Robinhood Caps Maximum Holdings In 36 Stocks To Just One Share

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Something bad is taking place at Robinhood.

One day after the company drew down on its bank lines and obtain a $1 billion rescue capital investment, the company found itself in lockdown mode, allowing just a handful of shares to be traded at a time, effectively shutting down in all but name (it couldn’t risk another day of furious public outcry and massive client departures).

However, just before the close, things got downright surreal when in a blog post the broker – which should probably change its name from Robinhood to Suit – made a shocking announcement: going forward, customers will be subject to maximum aggregate limits in 50 securities of which 14 are capped at position limits of just 5 shares, while allowing total holdings in 36 securities to be just one share!

In other words, as of this moment, no client is allowed to one more than 1 share in names like GME, AMC, AG, BBBY, BYND, WKHS and many others. Even boring, low vol names like GM and SBUX are limited to just one share.

This is what the blog post said:

“The table below shows the maximum number of shares and options contracts to which you can increase your positions. Please note that these are aggregate limits for each security and not per-order limits, and include shares and options contracts that you already hold. These limits may be subject to change throughout the day.”

Robinhood Caps Maximum Holdings In 36 Stocks To Just One Share - Economic News

Panicked clients who are wondering if this means that their current holdings which exceed 1 laughable share will be forcefully liquidated can breathe for now: the company said that “outside of our standard margin-related sellouts or options assignment procedures, your positions will not be sold for the sole reason that you are currently over the limit. However, you will not be able to open more positions of each of these securities unless you sell enough of your holdings such that you are below the respective limit.”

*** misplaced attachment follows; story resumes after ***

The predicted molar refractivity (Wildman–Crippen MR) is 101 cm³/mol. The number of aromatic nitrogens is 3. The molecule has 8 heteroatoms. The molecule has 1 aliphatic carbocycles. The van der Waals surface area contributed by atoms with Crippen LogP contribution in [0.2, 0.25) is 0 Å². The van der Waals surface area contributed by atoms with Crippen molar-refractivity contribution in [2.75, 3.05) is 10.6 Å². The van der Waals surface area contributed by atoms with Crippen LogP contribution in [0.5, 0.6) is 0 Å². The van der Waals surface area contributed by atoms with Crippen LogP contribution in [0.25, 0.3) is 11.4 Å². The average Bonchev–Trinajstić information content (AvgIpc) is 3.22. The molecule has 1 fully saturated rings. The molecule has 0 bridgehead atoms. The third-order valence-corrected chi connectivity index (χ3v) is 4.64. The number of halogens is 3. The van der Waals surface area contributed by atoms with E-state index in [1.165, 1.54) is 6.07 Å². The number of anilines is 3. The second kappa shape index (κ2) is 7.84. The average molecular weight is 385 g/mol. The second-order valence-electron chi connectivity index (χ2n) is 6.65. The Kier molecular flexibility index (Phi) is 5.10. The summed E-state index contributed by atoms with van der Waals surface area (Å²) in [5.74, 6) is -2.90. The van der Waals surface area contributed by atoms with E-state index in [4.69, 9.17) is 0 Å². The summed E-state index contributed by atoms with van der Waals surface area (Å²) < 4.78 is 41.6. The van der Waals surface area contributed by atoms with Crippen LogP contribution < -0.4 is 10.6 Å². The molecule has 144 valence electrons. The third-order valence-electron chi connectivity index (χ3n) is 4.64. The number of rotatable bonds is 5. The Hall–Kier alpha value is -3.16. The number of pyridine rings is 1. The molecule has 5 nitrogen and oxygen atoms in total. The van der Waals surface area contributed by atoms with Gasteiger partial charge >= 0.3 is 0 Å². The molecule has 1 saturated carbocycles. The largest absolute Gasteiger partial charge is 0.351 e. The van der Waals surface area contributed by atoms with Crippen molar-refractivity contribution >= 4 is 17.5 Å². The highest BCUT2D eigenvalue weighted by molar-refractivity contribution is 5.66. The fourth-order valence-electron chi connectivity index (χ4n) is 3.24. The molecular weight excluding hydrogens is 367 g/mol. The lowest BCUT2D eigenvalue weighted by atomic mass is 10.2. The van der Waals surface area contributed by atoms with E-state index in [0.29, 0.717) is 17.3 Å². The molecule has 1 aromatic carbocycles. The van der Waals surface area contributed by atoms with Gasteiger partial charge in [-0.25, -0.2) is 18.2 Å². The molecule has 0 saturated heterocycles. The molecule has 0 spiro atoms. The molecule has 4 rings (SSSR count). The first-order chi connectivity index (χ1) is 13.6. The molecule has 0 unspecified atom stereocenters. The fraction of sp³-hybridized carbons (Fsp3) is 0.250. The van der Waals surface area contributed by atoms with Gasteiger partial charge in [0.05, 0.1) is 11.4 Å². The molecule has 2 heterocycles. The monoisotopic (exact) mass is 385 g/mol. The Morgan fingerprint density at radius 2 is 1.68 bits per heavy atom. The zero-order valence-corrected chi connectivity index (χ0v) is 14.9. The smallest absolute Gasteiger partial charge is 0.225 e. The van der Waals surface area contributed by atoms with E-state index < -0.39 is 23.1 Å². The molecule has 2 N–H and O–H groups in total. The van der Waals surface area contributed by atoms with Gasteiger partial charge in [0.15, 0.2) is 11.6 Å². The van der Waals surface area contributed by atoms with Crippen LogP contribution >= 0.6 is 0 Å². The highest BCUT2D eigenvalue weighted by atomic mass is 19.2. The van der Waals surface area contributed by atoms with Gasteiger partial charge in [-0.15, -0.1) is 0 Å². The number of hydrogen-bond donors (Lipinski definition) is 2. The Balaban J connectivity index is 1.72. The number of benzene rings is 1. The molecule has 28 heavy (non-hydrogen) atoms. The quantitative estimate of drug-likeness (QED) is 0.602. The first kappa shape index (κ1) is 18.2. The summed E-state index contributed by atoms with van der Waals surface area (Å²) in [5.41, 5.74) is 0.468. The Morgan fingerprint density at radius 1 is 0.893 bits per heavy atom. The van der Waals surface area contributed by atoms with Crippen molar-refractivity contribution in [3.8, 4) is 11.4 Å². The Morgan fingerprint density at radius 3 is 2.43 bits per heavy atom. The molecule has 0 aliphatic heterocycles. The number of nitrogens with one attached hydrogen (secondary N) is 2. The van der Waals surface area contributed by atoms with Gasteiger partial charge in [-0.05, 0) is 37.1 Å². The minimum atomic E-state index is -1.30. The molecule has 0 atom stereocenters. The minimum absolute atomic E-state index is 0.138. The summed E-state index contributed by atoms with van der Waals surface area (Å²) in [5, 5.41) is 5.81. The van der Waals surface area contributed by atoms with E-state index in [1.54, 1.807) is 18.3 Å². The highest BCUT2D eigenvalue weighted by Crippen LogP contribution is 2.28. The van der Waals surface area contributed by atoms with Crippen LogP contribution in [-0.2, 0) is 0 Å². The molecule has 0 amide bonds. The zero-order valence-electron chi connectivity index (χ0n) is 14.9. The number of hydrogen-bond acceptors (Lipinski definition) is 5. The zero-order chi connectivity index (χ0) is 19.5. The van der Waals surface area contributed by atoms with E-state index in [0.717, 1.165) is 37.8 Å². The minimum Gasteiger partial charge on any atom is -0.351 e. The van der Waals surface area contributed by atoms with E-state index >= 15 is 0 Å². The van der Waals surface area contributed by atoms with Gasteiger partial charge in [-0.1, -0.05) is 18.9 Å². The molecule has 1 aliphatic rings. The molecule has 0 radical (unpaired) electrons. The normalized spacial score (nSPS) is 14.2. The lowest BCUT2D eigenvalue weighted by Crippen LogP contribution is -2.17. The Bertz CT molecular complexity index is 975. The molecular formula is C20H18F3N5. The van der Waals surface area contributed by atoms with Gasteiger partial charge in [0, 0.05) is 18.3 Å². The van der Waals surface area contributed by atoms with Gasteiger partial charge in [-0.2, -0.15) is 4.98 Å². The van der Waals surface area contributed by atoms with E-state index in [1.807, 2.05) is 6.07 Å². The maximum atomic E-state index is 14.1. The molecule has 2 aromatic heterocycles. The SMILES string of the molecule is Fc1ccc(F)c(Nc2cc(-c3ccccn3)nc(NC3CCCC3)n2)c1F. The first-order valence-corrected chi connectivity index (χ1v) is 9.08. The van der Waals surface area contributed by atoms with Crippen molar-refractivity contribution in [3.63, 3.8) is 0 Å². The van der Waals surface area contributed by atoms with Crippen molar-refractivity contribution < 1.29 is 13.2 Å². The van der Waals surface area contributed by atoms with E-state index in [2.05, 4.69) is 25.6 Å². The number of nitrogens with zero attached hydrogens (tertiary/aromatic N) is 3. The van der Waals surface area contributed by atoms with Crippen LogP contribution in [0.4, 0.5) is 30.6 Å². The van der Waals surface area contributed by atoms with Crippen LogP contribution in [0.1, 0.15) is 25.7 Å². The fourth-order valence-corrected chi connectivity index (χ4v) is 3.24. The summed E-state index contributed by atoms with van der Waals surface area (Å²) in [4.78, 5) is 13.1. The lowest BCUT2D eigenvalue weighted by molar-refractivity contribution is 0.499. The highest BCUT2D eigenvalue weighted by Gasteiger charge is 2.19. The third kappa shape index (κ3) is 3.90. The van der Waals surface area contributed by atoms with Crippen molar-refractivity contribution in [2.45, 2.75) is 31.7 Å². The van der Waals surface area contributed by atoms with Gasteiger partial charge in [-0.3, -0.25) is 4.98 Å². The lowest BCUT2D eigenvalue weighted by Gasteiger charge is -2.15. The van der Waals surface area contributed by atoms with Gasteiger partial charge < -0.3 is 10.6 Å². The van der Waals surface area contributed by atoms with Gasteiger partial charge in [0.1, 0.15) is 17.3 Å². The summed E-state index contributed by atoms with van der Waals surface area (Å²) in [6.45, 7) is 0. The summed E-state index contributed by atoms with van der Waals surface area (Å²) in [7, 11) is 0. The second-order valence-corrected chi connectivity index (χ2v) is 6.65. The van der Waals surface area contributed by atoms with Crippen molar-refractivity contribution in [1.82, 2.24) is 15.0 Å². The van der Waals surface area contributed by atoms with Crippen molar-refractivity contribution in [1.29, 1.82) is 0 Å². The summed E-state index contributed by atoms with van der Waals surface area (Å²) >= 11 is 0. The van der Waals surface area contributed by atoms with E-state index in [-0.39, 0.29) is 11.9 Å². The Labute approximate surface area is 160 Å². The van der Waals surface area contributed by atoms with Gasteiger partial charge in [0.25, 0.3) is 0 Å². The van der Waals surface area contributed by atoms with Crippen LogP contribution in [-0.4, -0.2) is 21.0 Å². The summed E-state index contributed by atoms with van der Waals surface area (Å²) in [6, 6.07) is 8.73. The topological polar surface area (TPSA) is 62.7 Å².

In other words, virtually nobody can buy any new securities.

The company also disclosed that no fractional shares can be bought going forward as “fractional shares are currently position closing only for all of the securities listed in the table above. This means you can sell and close your fractional positions, but you can’t open new fractional positions. However, you can still open new whole share positions according to the limits listed above.”

Why is this happening? The most likely reason is that between DTC, clearinghouses and other regulatory entities, Robinhood was found to be in another capital deficiency position – even with the billions raised overnight – and it is being forced to delever.

This likely means that Robinhood is as of this moment, scrambling to obtain even more capital, although we somehow doubt it will be just as easy to “take from the rich” as it was late last night especially since the client exodus is surely accelerating.

It also means that we may have to have another “Lehman Weekend” situation on our hands, only this time it will be a “Robinhood Weekend”, and an urgent acquisition from a strategic buyer may be required to prevent the worst case outcome. We only hope that the billions in funds held in custody for clients is segregated should the company collapse (pinging Jon Corzine here).

In any case, expect a lot of Robinhood related news over the weekend.

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